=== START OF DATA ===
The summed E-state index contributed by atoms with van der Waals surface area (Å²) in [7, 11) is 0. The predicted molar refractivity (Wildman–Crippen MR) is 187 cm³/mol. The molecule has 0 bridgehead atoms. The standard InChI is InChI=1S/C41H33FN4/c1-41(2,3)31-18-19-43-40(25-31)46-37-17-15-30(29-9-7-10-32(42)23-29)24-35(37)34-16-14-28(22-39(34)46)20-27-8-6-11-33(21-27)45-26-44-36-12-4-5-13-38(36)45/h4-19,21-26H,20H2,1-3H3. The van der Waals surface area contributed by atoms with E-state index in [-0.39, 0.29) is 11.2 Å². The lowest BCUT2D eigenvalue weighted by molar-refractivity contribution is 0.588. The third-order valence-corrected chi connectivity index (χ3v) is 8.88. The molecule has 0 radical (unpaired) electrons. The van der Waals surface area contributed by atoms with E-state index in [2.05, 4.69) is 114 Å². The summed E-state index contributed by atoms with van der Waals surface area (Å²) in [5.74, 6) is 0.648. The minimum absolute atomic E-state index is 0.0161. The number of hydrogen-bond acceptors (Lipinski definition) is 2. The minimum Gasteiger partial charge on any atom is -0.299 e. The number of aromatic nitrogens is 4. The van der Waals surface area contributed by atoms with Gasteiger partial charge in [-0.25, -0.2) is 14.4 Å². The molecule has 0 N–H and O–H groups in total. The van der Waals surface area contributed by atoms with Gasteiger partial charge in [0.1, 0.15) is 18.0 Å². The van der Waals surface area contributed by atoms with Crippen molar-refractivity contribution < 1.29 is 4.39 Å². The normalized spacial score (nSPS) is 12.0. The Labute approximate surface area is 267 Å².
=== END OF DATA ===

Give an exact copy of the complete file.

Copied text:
The summed E-state index contributed by atoms with van der Waals surface area (Å²) in [7, 11) is 0. The predicted molar refractivity (Wildman–Crippen MR) is 187 cm³/mol. The molecule has 0 bridgehead atoms. The standard InChI is InChI=1S/C41H33FN4/c1-41(2,3)31-18-19-43-40(25-31)46-37-17-15-30(29-9-7-10-32(42)23-29)24-35(37)34-16-14-28(22-39(34)46)20-27-8-6-11-33(21-27)45-26-44-36-12-4-5-13-38(36)45/h4-19,21-26H,20H2,1-3H3. The van der Waals surface area contributed by atoms with E-state index in [-0.39, 0.29) is 11.2 Å². The lowest BCUT2D eigenvalue weighted by molar-refractivity contribution is 0.588. The third-order valence-corrected chi connectivity index (χ3v) is 8.88. The molecule has 0 radical (unpaired) electrons. The van der Waals surface area contributed by atoms with E-state index in [2.05, 4.69) is 114 Å². The summed E-state index contributed by atoms with van der Waals surface area (Å²) in [5.74, 6) is 0.648. The minimum absolute atomic E-state index is 0.0161. The number of hydrogen-bond acceptors (Lipinski definition) is 2. The minimum Gasteiger partial charge on any atom is -0.299 e. The number of aromatic nitrogens is 4. The van der Waals surface area contributed by atoms with Gasteiger partial charge in [-0.25, -0.2) is 14.4 Å². The molecule has 0 N–H and O–H groups in total. The van der Waals surface area contributed by atoms with Gasteiger partial charge in [0.1, 0.15) is 18.0 Å². The van der Waals surface area contributed by atoms with Crippen molar-refractivity contribution < 1.29 is 4.39 Å². The normalized spacial score (nSPS) is 12.0. The Labute approximate surface area is 267 Å².